Bacteria on your tongue aren’t just hanging around. US researchers have discovered that they actually have a complex, highly structured spatial organisation.
In fact, suggests Gary Borisy from the Harvard School of Dental Medicine: “Bacteria on the tongue are a lot more than just a random pile. They are more like an organ of our bodies.”
The image above, which was presented with a paper in the journal Cell Reports, shows bacterial biofilm scraped from the surface of a tongue and imaged using a fluorescent technique called CLASI-FISH, which Borisy and colleagues developed.
Colours indicate the human epithelial tissue that forms a central core (grey) and different bacteria: Actinomyces (red) occupy a region close to the core; Streptococcus (green) is localised in an exterior crust and in stripes in the interior.
Other taxa (Rothia, cyan; Neisseria, yellow; Veillonella, magenta) are present in clusters and stripes that suggest growth of the community outward from the central core.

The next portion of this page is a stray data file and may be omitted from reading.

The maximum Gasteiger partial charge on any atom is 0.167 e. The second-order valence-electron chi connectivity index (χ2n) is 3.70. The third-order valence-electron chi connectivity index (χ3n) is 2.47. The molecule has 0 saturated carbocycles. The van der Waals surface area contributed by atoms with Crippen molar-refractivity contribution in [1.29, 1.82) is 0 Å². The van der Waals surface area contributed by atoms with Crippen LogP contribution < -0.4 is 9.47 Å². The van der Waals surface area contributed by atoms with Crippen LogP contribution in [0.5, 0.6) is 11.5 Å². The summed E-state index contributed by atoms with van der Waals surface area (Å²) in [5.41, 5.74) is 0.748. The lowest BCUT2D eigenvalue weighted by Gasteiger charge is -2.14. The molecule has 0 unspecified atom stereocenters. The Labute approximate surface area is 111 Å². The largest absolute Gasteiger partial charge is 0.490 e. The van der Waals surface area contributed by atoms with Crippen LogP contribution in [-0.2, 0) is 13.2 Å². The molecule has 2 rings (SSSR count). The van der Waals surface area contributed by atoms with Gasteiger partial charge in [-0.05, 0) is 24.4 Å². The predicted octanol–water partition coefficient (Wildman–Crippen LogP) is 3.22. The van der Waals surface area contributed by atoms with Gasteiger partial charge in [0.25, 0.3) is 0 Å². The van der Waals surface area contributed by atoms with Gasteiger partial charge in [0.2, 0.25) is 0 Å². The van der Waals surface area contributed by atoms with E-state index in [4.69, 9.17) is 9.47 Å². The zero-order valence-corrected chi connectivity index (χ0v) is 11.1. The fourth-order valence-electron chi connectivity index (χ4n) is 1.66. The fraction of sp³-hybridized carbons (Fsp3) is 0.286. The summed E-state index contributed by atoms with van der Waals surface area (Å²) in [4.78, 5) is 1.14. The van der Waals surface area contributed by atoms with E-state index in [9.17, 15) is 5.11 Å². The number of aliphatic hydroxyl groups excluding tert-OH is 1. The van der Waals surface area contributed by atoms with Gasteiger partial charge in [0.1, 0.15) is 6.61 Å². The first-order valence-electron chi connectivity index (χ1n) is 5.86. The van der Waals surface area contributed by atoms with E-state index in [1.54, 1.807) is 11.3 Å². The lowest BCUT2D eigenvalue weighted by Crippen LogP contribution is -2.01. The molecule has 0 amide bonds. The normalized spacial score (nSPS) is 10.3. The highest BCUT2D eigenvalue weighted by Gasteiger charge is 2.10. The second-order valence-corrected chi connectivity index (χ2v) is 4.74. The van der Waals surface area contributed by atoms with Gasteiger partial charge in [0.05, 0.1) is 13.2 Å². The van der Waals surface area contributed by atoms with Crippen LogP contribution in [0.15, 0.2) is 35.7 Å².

In all, the researchers analysed samples from 21 healthy participants and identified 17 bacterial genera that were abundant on the tongue and present in more than 80% of individuals.
“Our study is novel because no one before has been able to look at the biofilm on the tongue in a way that distinguishes all the different bacteria, so that we can see how they arrange themselves,” says Borisy, the paper’s senior author.
“The tongue is particularly important because it harbours a large reservoir of microbes and is a traditional reference point in medicine: ’stick out your tongue’ is one of the first things a doctor says,” adds co-author Jessica Mark Welch.